Civil Rights vs. Human Rights
The President currently finds himself mired in yet another attempt to fulfill a campaign promise, this time over how to close the Guantanamo Bay holding facility. Amidst all the controversy of whether or not to close the prison, where to move the prisoners, and how they should be tried, there has been one phrase in particular that stands out, or should stand out, for us Christians: a mention of the prisoners’ “rights.” This naturally raises the question as to what rights are being referred to. A closer investigation demonstrates that, on many occasions, we don’t seem able to distinguish between a person’s civil rights and their human rights. In his wonderful book, Healing for a Broken World, Steve Monsma articulates the difference between civil and human rights as the following:
“Civil rights are those that are spelled out and protected by a specific government and its constitution and other laws. They are enforceable in courts of law. Human rights are God-given. They are rooted in all human beings having been created in the image of almighty God himself…No government gives us our human rights; no government can take them away.”
So when we speak of an individual’s “rights,” we must first clarify which field we are playing on. Civil rights are byproducts of a governing body, presumably with the consent of the governed (i.e. voting, due process, freedom of speech, etc.). Human rights are the result of every man, woman and child being created in the image of God, and naturally carry with them a greater sense of importance (i.e. life, freedom, personal choices, etc.). Naturally, the Bible has very little to say directly about one’s civil rights, but addresses the concept of human rights throughout. It may be a bit of a stretch, but one could argue that Christians should therefore be much more enraged over human rights violations than infringements on one’s civil rights. That is not to say that civil rights are unimportant, but rather that a jury trial pales in comparison to torture.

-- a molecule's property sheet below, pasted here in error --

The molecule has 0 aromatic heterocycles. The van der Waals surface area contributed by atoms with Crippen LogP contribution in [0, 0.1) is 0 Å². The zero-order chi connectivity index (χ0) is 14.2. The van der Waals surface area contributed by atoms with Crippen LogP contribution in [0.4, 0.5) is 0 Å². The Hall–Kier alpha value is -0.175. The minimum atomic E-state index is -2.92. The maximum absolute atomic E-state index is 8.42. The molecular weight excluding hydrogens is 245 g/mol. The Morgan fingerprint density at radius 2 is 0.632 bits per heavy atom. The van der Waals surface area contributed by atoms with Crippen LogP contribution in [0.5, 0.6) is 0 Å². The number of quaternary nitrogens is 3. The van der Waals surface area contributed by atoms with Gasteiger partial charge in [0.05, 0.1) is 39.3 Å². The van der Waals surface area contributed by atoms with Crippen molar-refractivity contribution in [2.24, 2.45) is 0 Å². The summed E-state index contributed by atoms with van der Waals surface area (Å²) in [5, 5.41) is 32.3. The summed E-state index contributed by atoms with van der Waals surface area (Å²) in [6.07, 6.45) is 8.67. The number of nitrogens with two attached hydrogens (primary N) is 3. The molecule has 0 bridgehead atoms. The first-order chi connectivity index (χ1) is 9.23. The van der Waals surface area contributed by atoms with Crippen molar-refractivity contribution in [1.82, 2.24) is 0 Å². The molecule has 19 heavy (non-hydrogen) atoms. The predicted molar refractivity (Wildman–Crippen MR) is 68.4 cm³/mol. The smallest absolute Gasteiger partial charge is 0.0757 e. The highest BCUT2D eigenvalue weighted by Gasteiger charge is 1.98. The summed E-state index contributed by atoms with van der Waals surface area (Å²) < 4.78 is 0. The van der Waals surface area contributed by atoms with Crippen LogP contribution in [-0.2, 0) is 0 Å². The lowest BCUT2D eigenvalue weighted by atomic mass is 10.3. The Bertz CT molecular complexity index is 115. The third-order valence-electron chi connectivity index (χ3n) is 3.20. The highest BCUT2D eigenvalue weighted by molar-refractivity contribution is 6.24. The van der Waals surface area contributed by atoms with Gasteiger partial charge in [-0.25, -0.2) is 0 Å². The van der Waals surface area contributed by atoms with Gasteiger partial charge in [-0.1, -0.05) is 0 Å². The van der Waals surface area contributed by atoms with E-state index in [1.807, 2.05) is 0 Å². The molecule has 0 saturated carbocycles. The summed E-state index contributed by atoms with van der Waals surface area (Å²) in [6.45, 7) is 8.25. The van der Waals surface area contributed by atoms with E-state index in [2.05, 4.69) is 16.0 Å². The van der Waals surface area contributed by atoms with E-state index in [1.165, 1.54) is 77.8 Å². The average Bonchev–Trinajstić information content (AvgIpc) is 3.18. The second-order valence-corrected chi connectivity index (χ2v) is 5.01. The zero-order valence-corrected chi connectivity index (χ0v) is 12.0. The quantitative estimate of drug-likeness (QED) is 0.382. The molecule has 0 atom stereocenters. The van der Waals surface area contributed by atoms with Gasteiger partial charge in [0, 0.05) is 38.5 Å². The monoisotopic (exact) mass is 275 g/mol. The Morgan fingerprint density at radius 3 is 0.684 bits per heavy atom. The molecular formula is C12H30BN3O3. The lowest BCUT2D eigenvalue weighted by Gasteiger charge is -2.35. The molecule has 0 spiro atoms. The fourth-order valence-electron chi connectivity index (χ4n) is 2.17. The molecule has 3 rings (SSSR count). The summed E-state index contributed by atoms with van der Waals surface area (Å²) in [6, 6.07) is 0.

Let us now attempt to make this information relevant to our current situation. As human beings, created in the image of God, the human rights of the detainees at Guantanamo Bay must be protected. Torture and wrongful imprisonment are the most egregious violations, and should never be excused. However, as enemy combatants, the detainees are not endowed with the same set of civil rights that we as American citizens are. There is no constitutional basis for trying these prisoners in the American judicial system, nor is their a reason to provide jury trials instead of a military tribunal. Therefore, if Believers are going to advocate for the “rights” of these prisoners, it is much more important to advocate for their God-given human rights, not a state-granted set of civil rights.
One potential caveat to our discussion is the fact that civil rights violations can indeed become human rights violations (one thinks of the heroic civil rights struggle of the 1960s). But, for our current situation, that should be seen simply as an encouragement to engage this issue thoughtfully and biblically, not as evidence that terrorists should be tried on U.S. soil.